The 1920’s was a special decade for food. With Prohibition well underway, the culinary world took a turn -- for the better. Desserts didn't have alcohol, which opened the door for experimentation, and desserts that were revolutionary in their day are the classics of today.
Using alcohol for delicious desserts was out, and cooks turned to fruit and sugar to create dessert sauces. The compote is a stewed fruit dish, and it topped angel food cakes, sponge cakes and ice cream. Some popular fruits included gooseberries, oranges, peaches, pears and quinces. Baked fruits were simple, flavorful and easy to make. Most popular were baked apples and pears. You could serve baked fruits hot out of the oven, over cake or chilled and served cold as a summer dessert. While you could certainly serve baked fruits alone, you could them with ice cream, custard and whipped cream. Homemade jellies filled cookies and tarts and you could serve jelly on toast as a dessert. Common flavors included apple, lemon, strawberry and raspberry.
Fruitcakes were popular, and the traditional fruitcake was especially popular, which had bits of chopped fruit baked directly into the batter and baked in a fluted pan. Pineapple upside down cakes were another now-classic dessert from the 20's, and these cakes had caramelized pineapples cooked at the bottom of the cake pan. Few can think of treats more delicious than fried dough, and beignets fit this craving perfectly. Beignets are fried dough eaten hot with sugar, and these also appeared on dessert menus. Beignets often included fruit, whipped cream, chocolate sauce or ice cream. The French souffle, which is a light, airy cake made from whipped egg whites, gained popularity during this era, with home cooks and restaurant chefs often adding extracts and fruits, such as chocolate, apple, lemon or orange souffles, for a twist on this French classic
Gelatin desserts were popular, and variations on gelatin desserts existed throughout the decade, ranging from gelatin with fruits mixed in, adding whipped cream toppings and using molds to create gelatin desserts that looked like cakes. Puddings became a dessert staple, as pudding mixes came in to the market, and many cooks also made homemade puddings. Some popular puddings included chocolate, vanilla and tapioca. Home cooks also created their own fruit-inspired puddings and custards, such as lemon or cherry pudding, apple custard and coconut custard.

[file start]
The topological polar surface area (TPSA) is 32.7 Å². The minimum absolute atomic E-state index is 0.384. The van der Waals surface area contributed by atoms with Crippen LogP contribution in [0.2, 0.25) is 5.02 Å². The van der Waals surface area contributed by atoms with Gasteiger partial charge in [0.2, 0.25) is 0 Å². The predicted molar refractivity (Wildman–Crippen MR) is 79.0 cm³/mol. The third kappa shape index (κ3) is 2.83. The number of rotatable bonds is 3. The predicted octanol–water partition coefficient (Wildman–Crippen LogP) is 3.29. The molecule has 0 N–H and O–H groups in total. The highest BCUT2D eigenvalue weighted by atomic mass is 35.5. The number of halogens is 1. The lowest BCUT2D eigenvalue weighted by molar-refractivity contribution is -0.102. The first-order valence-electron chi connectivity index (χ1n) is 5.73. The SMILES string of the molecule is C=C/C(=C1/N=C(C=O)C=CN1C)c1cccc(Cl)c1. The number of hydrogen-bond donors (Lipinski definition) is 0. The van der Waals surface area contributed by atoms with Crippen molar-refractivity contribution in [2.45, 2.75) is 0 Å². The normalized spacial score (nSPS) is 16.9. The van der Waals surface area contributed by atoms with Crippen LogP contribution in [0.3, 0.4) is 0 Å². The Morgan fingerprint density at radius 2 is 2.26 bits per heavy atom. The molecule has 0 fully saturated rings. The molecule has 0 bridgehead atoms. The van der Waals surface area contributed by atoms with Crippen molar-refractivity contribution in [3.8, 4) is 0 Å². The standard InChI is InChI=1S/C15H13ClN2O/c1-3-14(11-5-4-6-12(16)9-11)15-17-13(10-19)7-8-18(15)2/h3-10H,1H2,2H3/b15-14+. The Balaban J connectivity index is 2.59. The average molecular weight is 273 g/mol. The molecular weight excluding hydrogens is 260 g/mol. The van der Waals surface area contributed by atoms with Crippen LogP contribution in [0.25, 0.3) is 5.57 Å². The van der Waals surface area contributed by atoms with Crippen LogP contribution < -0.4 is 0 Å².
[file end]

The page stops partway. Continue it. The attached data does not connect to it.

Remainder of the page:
Candy, especially chocolate, became popular, with peppermints and individually wrapped chocolates commonly found in homes. Pre-packaged treats and candy bars like chocolate-covered peanut butter cups, were also popular dessert and snack items. The year 1922 saw the introduction of gummy-shaped candies, and they became a hit for adults and children alike. This decade also saw the introduction of fondant-filled bonbons dipped in chocolate and rolled in nuts and coconut, which became popular. Penuche, a fudge-like candy made from milk, brown sugar and butter, was found in candy stores and homes alike.
The icebox cake, also known as the refrigerator cake, grew in popularity, because manufacturers offered home cooks short cuts to making this delicious dessert. Crusts were made from crushed store-bought cookies and graham crackers, and fillings consisted of whipped cream, custards and sometimes chocolate. Cream pies became more popular, thanks to premade gelatin mixes, but many home cooks preferred to make them from scratch. These cream pies featured a flaky crust made from butter and flour, and custard fillings that included coconut cream, banana, chocolate and vanilla. Whipped cream and nuts topped the pies as garnish.
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